Even still, Matt Joyce is somewhat of an outlier. In his 15 games from the lead off position, he's batting .311/.391/.607 with four home runs, six doubles, and seven walks.

Joyce is also thumping the highest ISO on the roster (.260), and is tied with Longoria for the most home runs at 14. He has taken Desmond Jennings's role of lead off, thanks to his production at the plate, and it's an intriguing mix. It's not often that a team can lead with power. There's even an opportunity for Joyce to improve on his current numbers. His luck checks in with a .270 BABIP, twenty points below the team average, while his wRC+ is the second highest on the team. If Joyce gets luckier, his fourth best OBP and second best wOBA could trend higher.

James Loney, Kelly Johnson, and Desmond Jennings round out the second tier, talent wise, with subtle power (.175+ ISO). Loney and Johnson are well capable of moving the runners, and Jennings provides speed at sixth to move around the bases himself.

The third tier of designated hitter, catcher, and Escobar provide slap hitting and singles to move more runners, while Escobar provides speed for when the top of the line up returns.

Is it no doubt that the Rays lead the major leagues in wRC+ for the season at 112, tied with the powerhouse Tigers.

Wil it blend?

The pitching staff has been struggling, and the Rays offense hasn't carried weight, dropping six of ten during the last homestand's lackluster performances on the mound. Furthermore, the Rays have not won a game when scoring less than three runs since June 7th, and could only sting together twelve runs over the last five games. So the Rays have made adjustments.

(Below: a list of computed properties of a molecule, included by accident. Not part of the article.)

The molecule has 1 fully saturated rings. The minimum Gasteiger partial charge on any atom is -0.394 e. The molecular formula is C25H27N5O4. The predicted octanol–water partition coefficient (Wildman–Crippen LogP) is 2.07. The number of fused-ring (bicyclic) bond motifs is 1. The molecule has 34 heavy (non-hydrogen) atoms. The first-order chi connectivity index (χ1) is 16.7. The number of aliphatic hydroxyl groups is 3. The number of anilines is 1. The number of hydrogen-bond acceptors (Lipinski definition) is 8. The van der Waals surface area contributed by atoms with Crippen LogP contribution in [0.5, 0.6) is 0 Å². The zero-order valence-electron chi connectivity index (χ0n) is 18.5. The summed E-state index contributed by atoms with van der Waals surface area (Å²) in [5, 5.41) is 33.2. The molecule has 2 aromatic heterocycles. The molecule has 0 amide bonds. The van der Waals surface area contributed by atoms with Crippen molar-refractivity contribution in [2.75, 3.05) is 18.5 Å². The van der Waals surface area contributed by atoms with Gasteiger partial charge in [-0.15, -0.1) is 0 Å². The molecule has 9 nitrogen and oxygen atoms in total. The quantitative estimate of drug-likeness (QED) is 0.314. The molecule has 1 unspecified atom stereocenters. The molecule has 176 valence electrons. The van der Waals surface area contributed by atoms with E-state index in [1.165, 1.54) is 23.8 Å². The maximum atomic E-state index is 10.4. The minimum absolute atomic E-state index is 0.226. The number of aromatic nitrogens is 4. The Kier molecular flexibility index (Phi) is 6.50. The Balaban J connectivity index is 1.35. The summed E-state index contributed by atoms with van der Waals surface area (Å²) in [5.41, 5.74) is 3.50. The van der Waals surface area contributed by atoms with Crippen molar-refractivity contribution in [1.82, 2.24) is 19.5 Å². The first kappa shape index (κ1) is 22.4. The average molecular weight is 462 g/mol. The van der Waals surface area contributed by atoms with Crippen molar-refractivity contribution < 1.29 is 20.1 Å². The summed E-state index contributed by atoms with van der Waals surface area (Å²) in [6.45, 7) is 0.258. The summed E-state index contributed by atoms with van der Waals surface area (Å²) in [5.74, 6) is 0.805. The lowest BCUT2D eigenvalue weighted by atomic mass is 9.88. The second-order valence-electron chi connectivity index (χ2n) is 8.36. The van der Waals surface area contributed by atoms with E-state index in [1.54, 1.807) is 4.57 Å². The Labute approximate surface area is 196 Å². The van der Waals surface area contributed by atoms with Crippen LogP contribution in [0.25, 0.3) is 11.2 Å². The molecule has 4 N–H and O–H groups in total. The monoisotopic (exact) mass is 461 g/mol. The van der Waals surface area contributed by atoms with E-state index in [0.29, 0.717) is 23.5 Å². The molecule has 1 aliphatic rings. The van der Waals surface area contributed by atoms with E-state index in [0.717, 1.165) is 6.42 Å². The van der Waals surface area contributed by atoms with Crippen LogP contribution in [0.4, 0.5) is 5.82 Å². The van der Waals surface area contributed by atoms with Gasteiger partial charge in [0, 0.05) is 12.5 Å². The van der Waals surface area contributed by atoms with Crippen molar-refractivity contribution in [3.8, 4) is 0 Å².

First, they've brought in four rookie pitchers to help life the pitching staff. The Rays are five games back in the AL East standings, facing seven games in Boston and New York this week for seven games, and rookies will start four of those outings due to David Price and Alex Cobb's stints on the Disabled List. There's high potential for things to go very badly.

To give the Rays offense some life on this difficult road trip, they've called upon Wil Myers.

Where there's a Wil...

Projecting where Myers will fit into this Rays offense is a different task. ZiPS projects Myers to bat .253/.317/.444 over the rest of this season for a .329 wOBA. Following Ian's analysis from yesterday, you might expect Myers to perform slightly better than that and reach Zobrist production levels, but his current projected performance is in line with what Kelly Johnson and Desmond Jennings have done.

So where does Myers fit? In the minors he boasted fifty more points of power in his ISO against left handed pitchers, and as a right handed slugger there's an argument to be made for him hitting higher against southpaws. In fact, I would expect from Myers this season what the elder Kelly Johnson has become from the other side of the plate, with a few more walks and home runs along the way and fingers crossed.

With that said, here are my expected line ups:

vRHP vLHP
1. Matt Joyce, LF 1. Desmond Jennings, CF
2. Ben Zobrist, 2B 2. Ben Zobrist, 2B
3. Kelly Johnson, DH 3. Wil Myers, RF
4. Evan Longoria, 3B 4. Evan Longoria, 3B
5. James Loney, 1B 5. James Loney, 1B
6. Wil Myers, RF 6. Sean Rodriguez, LF
7. Desmond Jennings, CF 7. Kelly Johnson, DH
8. Jose Lobaton, C 8. Jose Molina, C
9. Yunel Escobar, SS 9. Yunel Escobar, SS

It should be noted that the positions are merely a suggestion. Only God knows where Joe Maddon will place his players day-to-day; however, the addition of Myers will likely relegate Zobrist back to his natural position at 2B, unless he takes a turn at designated hitter. The rest is up for debate.